Paper pub. date
December 2021
ISBN 9780870711602 (paperback)
ISBN 9780870711626 (ebook)
5.5 x 8.5, 162 pages. 12 b&w images.

You Better Go See Geri

An Odawa Elder’s Life of Recovery and Resilience

Frances "Geri" Roossien and Andrea Riley Mukavetz

Born into an Odawa family in Michigan in 1932, Frances “Geri” Roossien lived a life that was both ordinary and instructive. As a child, she attended Holy Childhood Boarding School; as an adult, she coped with her trauma through substance abuse; and in recovery she became a respected elder who developed tribally centered programs for addiction and family health, including the first Native American Recovery Group.

While a graduate student, Andrea Riley Mukavetz was invited into Geri’s home to listen to her stories and assist in compiling and publishing a memoir. Geri wanted her stories to serve as a resource, form of support, and affirmation that Indigenous people can be proud of who they are and overcome trauma. Geri hoped to be a model to current and future generations, and she believed strongly that more Indigenous people should become substance abuse counselors and work with their communities in tribally specific ways.

Geri died in 2019, but Riley Mukavetz carried on the work. This book presents Geri’s stories, lightly edited and organized for clarity, with an introduction by Riley Mukavetz that centers Geri’s life and the process of oral history in historical and theoretical context.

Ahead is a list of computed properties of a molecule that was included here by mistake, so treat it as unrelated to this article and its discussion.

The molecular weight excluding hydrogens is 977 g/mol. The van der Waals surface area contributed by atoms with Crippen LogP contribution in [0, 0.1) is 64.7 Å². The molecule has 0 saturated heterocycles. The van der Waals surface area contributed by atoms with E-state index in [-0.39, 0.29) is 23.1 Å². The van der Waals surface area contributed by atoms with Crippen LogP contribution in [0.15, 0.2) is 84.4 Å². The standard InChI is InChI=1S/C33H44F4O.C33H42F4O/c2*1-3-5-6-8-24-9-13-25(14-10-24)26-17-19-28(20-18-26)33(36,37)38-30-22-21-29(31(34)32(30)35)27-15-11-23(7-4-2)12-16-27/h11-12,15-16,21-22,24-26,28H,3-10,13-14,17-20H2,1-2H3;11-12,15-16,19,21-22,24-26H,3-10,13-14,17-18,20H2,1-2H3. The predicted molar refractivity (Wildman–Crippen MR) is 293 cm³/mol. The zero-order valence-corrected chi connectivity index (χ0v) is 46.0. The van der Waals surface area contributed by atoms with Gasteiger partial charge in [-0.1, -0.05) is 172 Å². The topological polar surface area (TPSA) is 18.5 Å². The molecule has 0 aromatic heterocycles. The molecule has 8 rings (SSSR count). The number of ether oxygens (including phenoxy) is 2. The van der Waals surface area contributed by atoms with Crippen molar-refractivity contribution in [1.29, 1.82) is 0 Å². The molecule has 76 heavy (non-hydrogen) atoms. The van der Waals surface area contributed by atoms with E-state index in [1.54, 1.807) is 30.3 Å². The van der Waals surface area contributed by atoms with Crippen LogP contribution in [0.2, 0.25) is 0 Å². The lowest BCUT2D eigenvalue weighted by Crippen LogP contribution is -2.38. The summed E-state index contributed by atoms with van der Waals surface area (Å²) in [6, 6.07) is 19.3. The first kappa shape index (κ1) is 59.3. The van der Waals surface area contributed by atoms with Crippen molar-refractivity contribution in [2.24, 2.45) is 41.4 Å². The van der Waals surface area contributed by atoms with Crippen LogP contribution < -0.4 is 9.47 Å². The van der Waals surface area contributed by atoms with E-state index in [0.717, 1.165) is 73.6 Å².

About the author

Frances “Geri” Roossien was a Little Traverse Bay Band Odawa elder. Community care and sobriety enabled Geri to become a vital member of the urban Indigenous communities of mid-Michigan. Geri is survived by her daughter Jannus, son-in-law Rob, and grandchildren Traverse, Chase, and Emilia. Geri appreciated a good feast, always dressed as a witch for her annual Halloween party, and was an expert at crochet.

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Andrea Riley Mukavetz is an assistant professor in the Integrative, Religious, and Intercultural Studies Department at Grand Valley State University. Andrea is a citizen of the Chippewa of Thames First Nation Band and has Chaldean and Lebanese heritages. She enjoys harvesting and foraging, gardening, and visiting Lake Michigan. She lives in Grand Rapids, Michigan.

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